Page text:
I just wouldn't want him to be lonely, i will try activities for him to do, but he's usually disinterested in things like that. I think it's awful that people would abandon their older cat due to a kitten. The older cat was there first, if any leave it'd be the kitten. I think it's so sad how older cats don't get adopted because people only want kittens. :crying:
Yes, if my cat had been in a pair previously, i wouldn't hesitate to get another if they had gotten along, so I think you did the right thing there! :smile2:
 

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@Maggie
I really like this idea! In fact, I love it. But do you think being away from home for nine hours would be okay if we were to foster? Would they not need more human company due to it being a different environment?

I think that this is the way to go, there are so many cats without a house and this could help 2 cats, your own and a new one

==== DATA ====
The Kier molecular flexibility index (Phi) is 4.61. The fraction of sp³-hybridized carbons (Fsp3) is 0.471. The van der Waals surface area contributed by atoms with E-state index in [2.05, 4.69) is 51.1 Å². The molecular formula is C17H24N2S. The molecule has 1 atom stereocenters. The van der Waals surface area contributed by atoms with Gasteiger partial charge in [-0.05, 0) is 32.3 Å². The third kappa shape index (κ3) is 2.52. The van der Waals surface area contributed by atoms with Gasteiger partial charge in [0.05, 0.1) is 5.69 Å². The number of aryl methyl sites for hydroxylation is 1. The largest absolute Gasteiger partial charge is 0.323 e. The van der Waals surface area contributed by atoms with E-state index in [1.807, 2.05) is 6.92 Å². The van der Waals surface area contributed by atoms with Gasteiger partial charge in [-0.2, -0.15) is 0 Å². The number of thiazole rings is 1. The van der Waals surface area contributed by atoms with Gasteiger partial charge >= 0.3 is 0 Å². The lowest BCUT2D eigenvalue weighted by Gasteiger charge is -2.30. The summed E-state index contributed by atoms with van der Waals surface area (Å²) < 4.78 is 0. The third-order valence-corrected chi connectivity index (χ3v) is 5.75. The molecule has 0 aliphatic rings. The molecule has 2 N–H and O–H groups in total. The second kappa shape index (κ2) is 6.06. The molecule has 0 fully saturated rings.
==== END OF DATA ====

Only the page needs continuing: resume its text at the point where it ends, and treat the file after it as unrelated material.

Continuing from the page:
Sent from my HTC 10 using Tapatalk
That's very true, however I wouldn't want to upset the cat I already have, as he is the priority
 

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Unfortunately you won't be home to really see what is going on. I wouldn't get a kitten. I feel leary about having a rambunctious kitten around with a senior that isn't playful. Your cat will get older and the kitten will go thru adolescence which is an annoying stage for a senior cat. I have two cats who can go outside and they hardly spend any time together and they are related. I think they both would prefer to be a one cat household. If you foster, I wouldn't keep them together until you can observe and make sure all is ok. I find that my oldest cat lays around a lot and really only wants human attention.
 

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You don't have to use "treats" in the food puzzle. My cats are fed canned food for their meals, but I put a good quality grain-free dry kibble (Orijen) in the food puzzles.